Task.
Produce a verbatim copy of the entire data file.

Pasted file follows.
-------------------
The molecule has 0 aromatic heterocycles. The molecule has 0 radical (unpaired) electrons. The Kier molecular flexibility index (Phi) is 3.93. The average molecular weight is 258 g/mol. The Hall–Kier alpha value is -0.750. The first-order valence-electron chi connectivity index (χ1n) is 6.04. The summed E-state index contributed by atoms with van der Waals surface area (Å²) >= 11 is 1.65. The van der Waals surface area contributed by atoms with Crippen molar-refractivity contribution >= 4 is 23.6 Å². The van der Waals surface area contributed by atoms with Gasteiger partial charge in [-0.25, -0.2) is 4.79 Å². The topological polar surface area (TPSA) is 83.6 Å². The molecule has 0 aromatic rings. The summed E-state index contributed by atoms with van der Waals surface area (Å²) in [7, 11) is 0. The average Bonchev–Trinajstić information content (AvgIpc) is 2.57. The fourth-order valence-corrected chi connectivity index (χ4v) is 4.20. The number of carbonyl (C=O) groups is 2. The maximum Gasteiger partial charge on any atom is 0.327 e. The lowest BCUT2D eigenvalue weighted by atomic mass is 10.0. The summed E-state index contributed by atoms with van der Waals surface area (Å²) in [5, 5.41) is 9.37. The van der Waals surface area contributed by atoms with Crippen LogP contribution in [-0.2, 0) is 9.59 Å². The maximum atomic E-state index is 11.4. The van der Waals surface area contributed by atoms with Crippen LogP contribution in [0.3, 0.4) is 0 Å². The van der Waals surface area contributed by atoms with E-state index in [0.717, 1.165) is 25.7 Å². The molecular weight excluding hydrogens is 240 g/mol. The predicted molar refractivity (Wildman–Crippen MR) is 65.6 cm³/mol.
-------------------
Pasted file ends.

The molecule has 0 aromatic heterocycles. The molecule has 0 radical (unpaired) electrons. The Kier molecular flexibility index (Phi) is 3.93. The average molecular weight is 258 g/mol. The Hall–Kier alpha value is -0.750. The first-order valence-electron chi connectivity index (χ1n) is 6.04. The summed E-state index contributed by atoms with van der Waals surface area (Å²) >= 11 is 1.65. The van der Waals surface area contributed by atoms with Crippen molar-refractivity contribution >= 4 is 23.6 Å². The van der Waals surface area contributed by atoms with Gasteiger partial charge in [-0.25, -0.2) is 4.79 Å². The topological polar surface area (TPSA) is 83.6 Å². The molecule has 0 aromatic rings. The summed E-state index contributed by atoms with van der Waals surface area (Å²) in [7, 11) is 0. The average Bonchev–Trinajstić information content (AvgIpc) is 2.57. The fourth-order valence-corrected chi connectivity index (χ4v) is 4.20. The number of carbonyl (C=O) groups is 2. The maximum Gasteiger partial charge on any atom is 0.327 e. The lowest BCUT2D eigenvalue weighted by atomic mass is 10.0. The summed E-state index contributed by atoms with van der Waals surface area (Å²) in [5, 5.41) is 9.37. The van der Waals surface area contributed by atoms with Crippen LogP contribution in [-0.2, 0) is 9.59 Å². The maximum atomic E-state index is 11.4. The van der Waals surface area contributed by atoms with Crippen LogP contribution in [0.3, 0.4) is 0 Å². The van der Waals surface area contributed by atoms with E-state index in [0.717, 1.165) is 25.7 Å². The molecular weight excluding hydrogens is 240 g/mol. The predicted molar refractivity (Wildman–Crippen MR) is 65.6 cm³/mol.